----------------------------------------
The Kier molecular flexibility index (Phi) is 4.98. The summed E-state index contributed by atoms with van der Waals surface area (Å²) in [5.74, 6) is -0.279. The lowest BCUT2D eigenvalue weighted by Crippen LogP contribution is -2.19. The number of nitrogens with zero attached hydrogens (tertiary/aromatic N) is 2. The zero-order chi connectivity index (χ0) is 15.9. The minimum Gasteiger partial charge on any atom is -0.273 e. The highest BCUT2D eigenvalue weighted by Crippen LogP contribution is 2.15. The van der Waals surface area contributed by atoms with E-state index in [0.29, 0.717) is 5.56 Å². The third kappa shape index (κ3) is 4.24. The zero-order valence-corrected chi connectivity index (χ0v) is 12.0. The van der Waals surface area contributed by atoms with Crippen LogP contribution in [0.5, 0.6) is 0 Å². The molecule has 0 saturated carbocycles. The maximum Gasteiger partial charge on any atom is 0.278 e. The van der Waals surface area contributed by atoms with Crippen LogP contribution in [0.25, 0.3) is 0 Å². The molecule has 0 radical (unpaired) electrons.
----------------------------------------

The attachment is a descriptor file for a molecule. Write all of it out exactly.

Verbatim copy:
The Kier molecular flexibility index (Phi) is 4.98. The summed E-state index contributed by atoms with van der Waals surface area (Å²) in [5.74, 6) is -0.279. The lowest BCUT2D eigenvalue weighted by Crippen LogP contribution is -2.19. The number of nitrogens with zero attached hydrogens (tertiary/aromatic N) is 2. The zero-order chi connectivity index (χ0) is 15.9. The minimum Gasteiger partial charge on any atom is -0.273 e. The highest BCUT2D eigenvalue weighted by Crippen LogP contribution is 2.15. The van der Waals surface area contributed by atoms with E-state index in [0.29, 0.717) is 5.56 Å². The third kappa shape index (κ3) is 4.24. The zero-order valence-corrected chi connectivity index (χ0v) is 12.0. The van der Waals surface area contributed by atoms with Crippen LogP contribution in [0.5, 0.6) is 0 Å². The molecule has 0 saturated carbocycles. The maximum Gasteiger partial charge on any atom is 0.278 e. The van der Waals surface area contributed by atoms with Crippen LogP contribution in [0.25, 0.3) is 0 Å². The molecule has 0 radical (unpaired) electrons.